Panel Case Interview - Tips

Has anyone gone through a panel interview where you had to read the business case and prepare slides within 30 minutes or so and then answer questions that interviewers pose? If so, can you please provide some suggestions and advice that worked for you? Is there a particular order in how you created/presented the slides?

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Comments (4)

Mar 26, 2014 - 5:22pm

I've done several written case final round interviews. This sounds like what you're describing except they were 1 on 1. Best tips: move fast and follow directions.

If you have 30 minutes with the deck, your time should be split something like this:
2-3 minutes - Read the directions carefully
2-3 minutes - Flip the slides, read the titles, and get some idea of what info you have and what the main issue is
5-8 minutes - Quickly absorbing the information in the key slides and finalizing your hypothesis
8-12 minutes - Building a case using the data to support your hypothesis. This includes creating any deliverables (e.g. summary slide)
4-8 minutes - Bullet your key talking points and answers to likely questions, practice your presentation (if there is one)

Also, people screw up by not following directions. If the prompt says create a summary slide and choose 3-5 existing ones to present, don't create 3 and choose 8 of your favs. Also, don't make the proctor stop you by force. Wrap up on your own when time is done and don't be a mess when they come to get you.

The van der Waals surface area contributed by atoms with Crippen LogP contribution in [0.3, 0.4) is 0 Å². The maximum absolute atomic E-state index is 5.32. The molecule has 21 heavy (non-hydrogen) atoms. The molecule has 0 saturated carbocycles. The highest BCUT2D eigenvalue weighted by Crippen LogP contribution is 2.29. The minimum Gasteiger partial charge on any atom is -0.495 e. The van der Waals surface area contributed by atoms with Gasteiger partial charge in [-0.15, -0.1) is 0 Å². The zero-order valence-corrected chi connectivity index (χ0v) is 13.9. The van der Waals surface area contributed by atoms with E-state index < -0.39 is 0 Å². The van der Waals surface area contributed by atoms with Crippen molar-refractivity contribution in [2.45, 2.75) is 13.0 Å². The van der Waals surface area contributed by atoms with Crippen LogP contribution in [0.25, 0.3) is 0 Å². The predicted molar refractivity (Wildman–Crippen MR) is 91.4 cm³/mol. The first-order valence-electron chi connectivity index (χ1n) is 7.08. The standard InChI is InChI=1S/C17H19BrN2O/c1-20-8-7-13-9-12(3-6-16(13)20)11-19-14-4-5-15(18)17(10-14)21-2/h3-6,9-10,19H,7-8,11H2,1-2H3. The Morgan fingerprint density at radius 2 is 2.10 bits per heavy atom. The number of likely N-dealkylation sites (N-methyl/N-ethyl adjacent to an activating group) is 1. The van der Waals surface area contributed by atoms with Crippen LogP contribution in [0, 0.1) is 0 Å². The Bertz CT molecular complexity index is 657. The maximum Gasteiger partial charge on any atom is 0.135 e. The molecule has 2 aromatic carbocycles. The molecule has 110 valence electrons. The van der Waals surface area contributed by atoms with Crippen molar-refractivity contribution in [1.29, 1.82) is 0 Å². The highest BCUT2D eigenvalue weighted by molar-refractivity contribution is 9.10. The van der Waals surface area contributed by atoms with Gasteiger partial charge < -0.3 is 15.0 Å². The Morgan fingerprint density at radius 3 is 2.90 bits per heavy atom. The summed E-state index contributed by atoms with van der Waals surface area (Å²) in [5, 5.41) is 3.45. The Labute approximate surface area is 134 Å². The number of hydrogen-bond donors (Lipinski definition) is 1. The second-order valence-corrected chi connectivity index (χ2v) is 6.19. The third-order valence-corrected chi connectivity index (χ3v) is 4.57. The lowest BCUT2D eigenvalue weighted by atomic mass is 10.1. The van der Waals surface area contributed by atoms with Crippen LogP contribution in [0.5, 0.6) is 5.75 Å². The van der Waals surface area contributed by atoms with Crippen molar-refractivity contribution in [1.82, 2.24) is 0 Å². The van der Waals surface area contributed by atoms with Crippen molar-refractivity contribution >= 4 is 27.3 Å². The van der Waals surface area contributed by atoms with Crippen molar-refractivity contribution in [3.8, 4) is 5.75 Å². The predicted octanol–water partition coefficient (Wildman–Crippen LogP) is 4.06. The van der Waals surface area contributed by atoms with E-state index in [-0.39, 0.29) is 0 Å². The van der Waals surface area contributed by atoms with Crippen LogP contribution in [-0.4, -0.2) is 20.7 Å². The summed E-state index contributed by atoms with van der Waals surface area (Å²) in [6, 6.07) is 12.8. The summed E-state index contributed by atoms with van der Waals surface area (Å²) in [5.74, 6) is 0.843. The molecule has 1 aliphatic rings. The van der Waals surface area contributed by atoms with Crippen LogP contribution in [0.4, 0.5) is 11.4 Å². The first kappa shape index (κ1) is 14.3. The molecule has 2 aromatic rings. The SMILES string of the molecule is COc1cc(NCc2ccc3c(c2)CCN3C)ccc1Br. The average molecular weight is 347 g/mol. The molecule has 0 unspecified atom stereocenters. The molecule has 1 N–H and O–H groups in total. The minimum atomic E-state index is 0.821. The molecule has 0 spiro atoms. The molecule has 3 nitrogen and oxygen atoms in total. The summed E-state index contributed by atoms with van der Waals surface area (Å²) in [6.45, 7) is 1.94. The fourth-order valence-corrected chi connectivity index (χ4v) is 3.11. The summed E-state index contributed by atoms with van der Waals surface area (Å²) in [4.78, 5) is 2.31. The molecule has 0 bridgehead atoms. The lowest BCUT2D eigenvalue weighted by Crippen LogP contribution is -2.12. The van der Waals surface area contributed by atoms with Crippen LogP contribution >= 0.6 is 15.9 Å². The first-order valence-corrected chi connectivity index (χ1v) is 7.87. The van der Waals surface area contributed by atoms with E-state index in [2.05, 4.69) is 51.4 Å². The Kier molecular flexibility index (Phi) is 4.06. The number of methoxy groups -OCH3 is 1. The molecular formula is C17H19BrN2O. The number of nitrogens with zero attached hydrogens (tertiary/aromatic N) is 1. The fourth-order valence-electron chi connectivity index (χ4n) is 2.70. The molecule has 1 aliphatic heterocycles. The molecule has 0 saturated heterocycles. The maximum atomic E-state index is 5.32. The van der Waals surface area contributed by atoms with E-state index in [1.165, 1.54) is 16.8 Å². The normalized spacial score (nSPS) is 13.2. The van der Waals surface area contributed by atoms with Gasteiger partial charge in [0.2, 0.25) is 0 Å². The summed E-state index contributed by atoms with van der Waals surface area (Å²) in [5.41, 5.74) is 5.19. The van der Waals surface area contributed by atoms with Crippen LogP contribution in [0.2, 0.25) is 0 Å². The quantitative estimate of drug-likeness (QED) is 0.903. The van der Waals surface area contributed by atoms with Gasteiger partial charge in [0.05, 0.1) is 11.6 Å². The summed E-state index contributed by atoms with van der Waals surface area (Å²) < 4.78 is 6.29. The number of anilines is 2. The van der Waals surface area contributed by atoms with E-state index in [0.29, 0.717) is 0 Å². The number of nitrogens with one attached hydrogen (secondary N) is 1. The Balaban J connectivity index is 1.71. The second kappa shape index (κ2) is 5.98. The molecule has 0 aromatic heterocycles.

Mar 27, 2014 - 8:02am

brj:

I've done several written case final round interviews. This sounds like what you're describing except they were 1 on 1. Best tips: move fast and follow directions.

If you have 30 minutes with the deck, your time should be split something like this:

2-3 minutes - Read the directions carefully

2-3 minutes - Flip the slides, read the titles, and get some idea of what info you have and what the main issue is

5-8 minutes - Quickly absorbing the information in the key slides and finalizing your hypothesis

8-12 minutes - Building a case using the data to support your hypothesis. This includes creating any deliverables (e.g. summary slide)

4-8 minutes - Bullet your key talking points and answers to likely questions, practice your presentation (if there is one)

Also, people screw up by not following directions. If the prompt says create a summary slide and choose 3-5 existing ones to present, don't create 3 and choose 8 of your favs. Also, don't make the proctor stop you by force. Wrap up on your own when time is done and don't be a mess when they come to get you.

brj, really appreciate your advice and suggestion on how to approach such interview. I recently had one in the final round and was not extended an offer because of this presentation. I had used my same approach in one of my final rounds last year and was successful in receiving the offer (although did not accept it). Your tips provide a good understanding of the things that I need to improve upon.

The information that I was given a 4-5 page pamphlet with text and charts, another 4 page market research pamphlet, proposal from some other "company", financial information, news clipping, and some irrelevant information. The way I had approached it was that I figured out the key question in the first 5 minutes and then parsed all the materials to see what information I need to build my case. I thought I did pretty good but the feedback I got was that my insights were limited. Hmm. It was also on 1-1 basis. The only directions I had was that I had all of this material and need to figure out what client needs help with and recommend.

In your written cases, did you always receive a deck which had information and charts/exhibits or also other formats like a brochure, email, etc?

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